Copper elbow joints

Pipes are one of the most important components of your plumbing system, without them, you would not have a system at all. They make sure water gets from point A to point B, and that is it!

So why does this topic matter? The answer is simple: pipes can be made out of a variety of materials, both options work well in different ways and serve their own purposes with each option having its own pros and cons.

In this article, we will explore plastic vs copper pipes for radiators and central heating and which material you should choose based on your needs.

Can You Use Plastic Pipe for Radiators?

For decades copper has been the go-to material for all heating installation pipes but plastic pipes have become increasingly popular and are now often used for radiators.

In fact, plastic is now common in almost all plumbing fixtures although there are limits. Plastic pipes must not be used to connect a boiler, nor must they be used for Gas.

Copper or Plastic Pipes for Radiators?

Although plastic is a great alternative to copper for general pipework, any pipework that attaches directly to a radiator, I use copper. Why? Two reasons.

One – Aesthetics

The first reason is that they look better – the pipes are straighter and if you intend on painting them, you will get a much nicer finish when painting copper.

Two – Strength

Secondly, copper is stronger and although both types of pipes are prone to leaking when knocked etc. Copper will stand up to a little more punishment as the joints are surprisingly a little more flexible making them more likely to hold.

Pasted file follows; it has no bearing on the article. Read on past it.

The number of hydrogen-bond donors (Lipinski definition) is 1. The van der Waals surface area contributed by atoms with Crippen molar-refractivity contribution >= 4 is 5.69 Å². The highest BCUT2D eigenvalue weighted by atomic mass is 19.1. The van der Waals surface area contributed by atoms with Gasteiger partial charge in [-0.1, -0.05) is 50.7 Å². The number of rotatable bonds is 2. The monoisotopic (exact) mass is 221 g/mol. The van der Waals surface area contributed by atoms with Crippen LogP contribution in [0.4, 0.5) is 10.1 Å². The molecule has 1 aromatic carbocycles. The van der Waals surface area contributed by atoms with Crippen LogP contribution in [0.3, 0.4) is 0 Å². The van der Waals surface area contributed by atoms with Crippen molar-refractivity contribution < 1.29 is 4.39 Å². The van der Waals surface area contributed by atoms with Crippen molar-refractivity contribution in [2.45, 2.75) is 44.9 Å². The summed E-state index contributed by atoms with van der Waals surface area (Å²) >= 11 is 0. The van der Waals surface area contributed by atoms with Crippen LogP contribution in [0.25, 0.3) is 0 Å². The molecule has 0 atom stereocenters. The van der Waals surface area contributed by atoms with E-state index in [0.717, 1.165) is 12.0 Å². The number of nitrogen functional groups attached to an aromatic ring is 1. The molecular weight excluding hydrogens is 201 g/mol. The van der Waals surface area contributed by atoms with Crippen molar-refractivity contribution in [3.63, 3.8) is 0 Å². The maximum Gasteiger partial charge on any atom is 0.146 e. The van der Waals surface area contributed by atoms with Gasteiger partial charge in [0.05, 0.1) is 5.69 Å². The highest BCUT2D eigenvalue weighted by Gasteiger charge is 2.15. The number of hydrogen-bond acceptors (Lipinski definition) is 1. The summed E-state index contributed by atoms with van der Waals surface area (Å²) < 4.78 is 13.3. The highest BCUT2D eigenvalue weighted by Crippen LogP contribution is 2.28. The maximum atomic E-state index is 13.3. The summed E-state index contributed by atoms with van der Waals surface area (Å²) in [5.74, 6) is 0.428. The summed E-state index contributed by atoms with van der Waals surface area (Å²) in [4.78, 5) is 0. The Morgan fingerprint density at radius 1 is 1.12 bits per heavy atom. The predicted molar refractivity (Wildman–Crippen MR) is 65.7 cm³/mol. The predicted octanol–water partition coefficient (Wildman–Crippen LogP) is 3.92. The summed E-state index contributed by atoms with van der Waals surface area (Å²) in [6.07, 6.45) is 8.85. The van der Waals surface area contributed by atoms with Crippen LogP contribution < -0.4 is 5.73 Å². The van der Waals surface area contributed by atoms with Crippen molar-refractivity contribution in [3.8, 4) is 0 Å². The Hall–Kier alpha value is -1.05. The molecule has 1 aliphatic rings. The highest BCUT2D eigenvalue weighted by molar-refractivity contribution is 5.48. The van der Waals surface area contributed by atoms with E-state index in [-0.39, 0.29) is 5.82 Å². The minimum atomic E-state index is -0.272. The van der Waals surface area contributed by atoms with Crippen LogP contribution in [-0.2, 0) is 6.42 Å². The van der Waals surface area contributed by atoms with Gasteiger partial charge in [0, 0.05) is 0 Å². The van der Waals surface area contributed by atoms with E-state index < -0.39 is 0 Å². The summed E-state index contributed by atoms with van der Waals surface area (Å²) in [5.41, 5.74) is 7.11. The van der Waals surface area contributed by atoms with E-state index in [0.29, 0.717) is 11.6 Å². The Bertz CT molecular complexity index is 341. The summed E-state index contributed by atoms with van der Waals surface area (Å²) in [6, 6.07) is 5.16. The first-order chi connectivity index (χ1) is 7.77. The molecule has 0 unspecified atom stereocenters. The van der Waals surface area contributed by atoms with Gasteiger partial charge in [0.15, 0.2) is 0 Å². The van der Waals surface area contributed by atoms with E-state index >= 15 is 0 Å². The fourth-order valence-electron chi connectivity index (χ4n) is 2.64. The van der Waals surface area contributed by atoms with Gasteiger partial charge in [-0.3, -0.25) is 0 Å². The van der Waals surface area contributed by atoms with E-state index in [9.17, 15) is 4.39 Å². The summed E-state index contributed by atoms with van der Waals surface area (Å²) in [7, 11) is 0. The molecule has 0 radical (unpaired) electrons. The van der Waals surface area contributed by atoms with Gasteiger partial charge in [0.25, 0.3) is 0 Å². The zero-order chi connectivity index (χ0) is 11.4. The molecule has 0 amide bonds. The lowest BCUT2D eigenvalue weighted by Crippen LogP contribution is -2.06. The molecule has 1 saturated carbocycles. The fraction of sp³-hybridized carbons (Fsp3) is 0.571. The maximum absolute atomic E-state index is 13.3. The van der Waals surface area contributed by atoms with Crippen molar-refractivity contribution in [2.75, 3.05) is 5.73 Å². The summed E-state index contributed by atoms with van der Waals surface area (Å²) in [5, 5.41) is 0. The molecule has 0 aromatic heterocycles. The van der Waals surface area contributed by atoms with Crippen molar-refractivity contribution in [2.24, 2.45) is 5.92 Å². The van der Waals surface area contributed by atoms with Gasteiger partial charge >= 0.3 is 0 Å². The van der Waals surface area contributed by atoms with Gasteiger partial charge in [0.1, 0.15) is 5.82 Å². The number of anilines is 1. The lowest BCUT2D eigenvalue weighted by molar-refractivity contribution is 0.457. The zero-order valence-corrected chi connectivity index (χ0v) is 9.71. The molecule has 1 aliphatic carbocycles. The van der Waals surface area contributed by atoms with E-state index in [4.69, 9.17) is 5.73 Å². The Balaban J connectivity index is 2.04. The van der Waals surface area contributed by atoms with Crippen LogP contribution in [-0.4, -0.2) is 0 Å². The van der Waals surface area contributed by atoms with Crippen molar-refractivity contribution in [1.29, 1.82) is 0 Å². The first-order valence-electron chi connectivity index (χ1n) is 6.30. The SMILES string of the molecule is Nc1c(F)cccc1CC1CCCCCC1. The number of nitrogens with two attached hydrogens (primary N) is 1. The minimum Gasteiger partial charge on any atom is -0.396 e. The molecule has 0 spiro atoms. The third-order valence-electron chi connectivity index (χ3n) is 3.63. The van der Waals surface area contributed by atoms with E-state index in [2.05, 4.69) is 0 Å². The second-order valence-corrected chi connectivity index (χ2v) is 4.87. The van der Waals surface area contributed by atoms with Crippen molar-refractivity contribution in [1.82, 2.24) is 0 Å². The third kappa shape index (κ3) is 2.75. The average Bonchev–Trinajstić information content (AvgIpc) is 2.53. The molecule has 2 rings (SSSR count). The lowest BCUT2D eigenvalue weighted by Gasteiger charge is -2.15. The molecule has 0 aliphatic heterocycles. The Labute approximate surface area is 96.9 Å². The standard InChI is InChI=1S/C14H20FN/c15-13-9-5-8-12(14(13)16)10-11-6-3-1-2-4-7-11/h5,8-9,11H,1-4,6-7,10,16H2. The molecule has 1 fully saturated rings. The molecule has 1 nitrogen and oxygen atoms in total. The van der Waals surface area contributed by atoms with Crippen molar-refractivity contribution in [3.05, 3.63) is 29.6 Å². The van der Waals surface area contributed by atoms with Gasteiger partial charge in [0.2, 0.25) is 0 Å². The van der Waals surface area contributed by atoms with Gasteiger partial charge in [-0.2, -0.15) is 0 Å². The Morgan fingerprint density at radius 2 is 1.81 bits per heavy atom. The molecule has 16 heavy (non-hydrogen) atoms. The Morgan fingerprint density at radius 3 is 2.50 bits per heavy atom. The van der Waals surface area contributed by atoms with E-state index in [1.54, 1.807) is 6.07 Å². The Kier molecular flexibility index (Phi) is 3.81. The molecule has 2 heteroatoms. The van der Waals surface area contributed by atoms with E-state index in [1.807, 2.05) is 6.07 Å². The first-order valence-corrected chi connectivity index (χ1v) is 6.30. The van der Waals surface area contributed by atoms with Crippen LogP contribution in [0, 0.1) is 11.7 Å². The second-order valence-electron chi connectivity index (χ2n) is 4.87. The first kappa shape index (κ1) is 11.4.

Copper or Plastic Pipes for Underfloor Heating?

Although we feel that copper should be used to connect directly to radiators or be used for any other visible pipework, underfloor heating should be installed using plastic pipes.

Plastic pipe is more flexible than copper and due to the layout of underfloor heating, which is laid in patterns, copper just is not suitable due to its rigidity making it too much work making all of those sharp turns.

With the number of joints necessary to adequately lay an underfloor heating system in copper, the risk of leaking is increased dramatically.

Copper or Plastic Pipes for Central Heating Pipes?

Although plastic does have its advantages in being easy to install and flexible enough to go through joists etc, personally, I stick to copper wherever possible. I think that it is quite telling that it is a requirement that copper must be used for at least 1m before connecting to a boiler.

Due to it largely being cheaper, plastic is now often used in new building developments. Although for me, even when it is installed correctly, it is only a matter of time, and you are just waiting for it to fail.

Opinion: I feel that by using the cheaper alternative, the call for plumbers will eventually increase as they will be needed to address and fix all of the failed plastic pipework and fittings.

Pros & Cons of Plastic & Copper Pipes

As we have mentioned, both types are great for different applications, but they do also have their drawbacks, below we are going to have a look at the pros and cons of each material when used in plumbing.

Plastic Pipes

Plastic plumbing is a great option for those who want to install their own plumbing. It is quiet, corrosion-resistant and easy to work with, but it has some drawbacks too.